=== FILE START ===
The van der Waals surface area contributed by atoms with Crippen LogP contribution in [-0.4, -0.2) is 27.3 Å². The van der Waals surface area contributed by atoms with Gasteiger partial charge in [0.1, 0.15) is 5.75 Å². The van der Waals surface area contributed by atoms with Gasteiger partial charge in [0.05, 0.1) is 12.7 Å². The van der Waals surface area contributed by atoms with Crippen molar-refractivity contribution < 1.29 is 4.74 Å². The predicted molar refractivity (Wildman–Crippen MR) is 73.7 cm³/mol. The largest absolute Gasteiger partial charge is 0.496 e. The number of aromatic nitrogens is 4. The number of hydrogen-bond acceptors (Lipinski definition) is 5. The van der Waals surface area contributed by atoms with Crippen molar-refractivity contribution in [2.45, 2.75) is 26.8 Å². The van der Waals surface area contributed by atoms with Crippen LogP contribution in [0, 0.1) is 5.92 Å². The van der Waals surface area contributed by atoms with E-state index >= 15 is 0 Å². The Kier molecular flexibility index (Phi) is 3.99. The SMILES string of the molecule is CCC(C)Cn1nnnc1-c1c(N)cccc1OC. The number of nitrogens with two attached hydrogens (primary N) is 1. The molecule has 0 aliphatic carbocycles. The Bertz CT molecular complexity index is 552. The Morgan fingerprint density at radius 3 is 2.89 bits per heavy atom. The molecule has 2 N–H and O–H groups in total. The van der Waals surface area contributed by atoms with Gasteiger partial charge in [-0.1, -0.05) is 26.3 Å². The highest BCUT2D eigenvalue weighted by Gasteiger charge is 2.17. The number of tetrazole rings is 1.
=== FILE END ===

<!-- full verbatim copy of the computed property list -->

The van der Waals surface area contributed by atoms with Crippen LogP contribution in [-0.4, -0.2) is 27.3 Å². The van der Waals surface area contributed by atoms with Gasteiger partial charge in [0.1, 0.15) is 5.75 Å². The van der Waals surface area contributed by atoms with Gasteiger partial charge in [0.05, 0.1) is 12.7 Å². The van der Waals surface area contributed by atoms with Crippen molar-refractivity contribution < 1.29 is 4.74 Å². The predicted molar refractivity (Wildman–Crippen MR) is 73.7 cm³/mol. The largest absolute Gasteiger partial charge is 0.496 e. The number of aromatic nitrogens is 4. The number of hydrogen-bond acceptors (Lipinski definition) is 5. The van der Waals surface area contributed by atoms with Crippen molar-refractivity contribution in [2.45, 2.75) is 26.8 Å². The van der Waals surface area contributed by atoms with Crippen LogP contribution in [0, 0.1) is 5.92 Å². The van der Waals surface area contributed by atoms with E-state index >= 15 is 0 Å². The Kier molecular flexibility index (Phi) is 3.99. The SMILES string of the molecule is CCC(C)Cn1nnnc1-c1c(N)cccc1OC. The number of nitrogens with two attached hydrogens (primary N) is 1. The molecule has 0 aliphatic carbocycles. The Bertz CT molecular complexity index is 552. The Morgan fingerprint density at radius 3 is 2.89 bits per heavy atom. The molecule has 2 N–H and O–H groups in total. The van der Waals surface area contributed by atoms with Gasteiger partial charge in [-0.1, -0.05) is 26.3 Å². The highest BCUT2D eigenvalue weighted by Gasteiger charge is 2.17. The number of tetrazole rings is 1.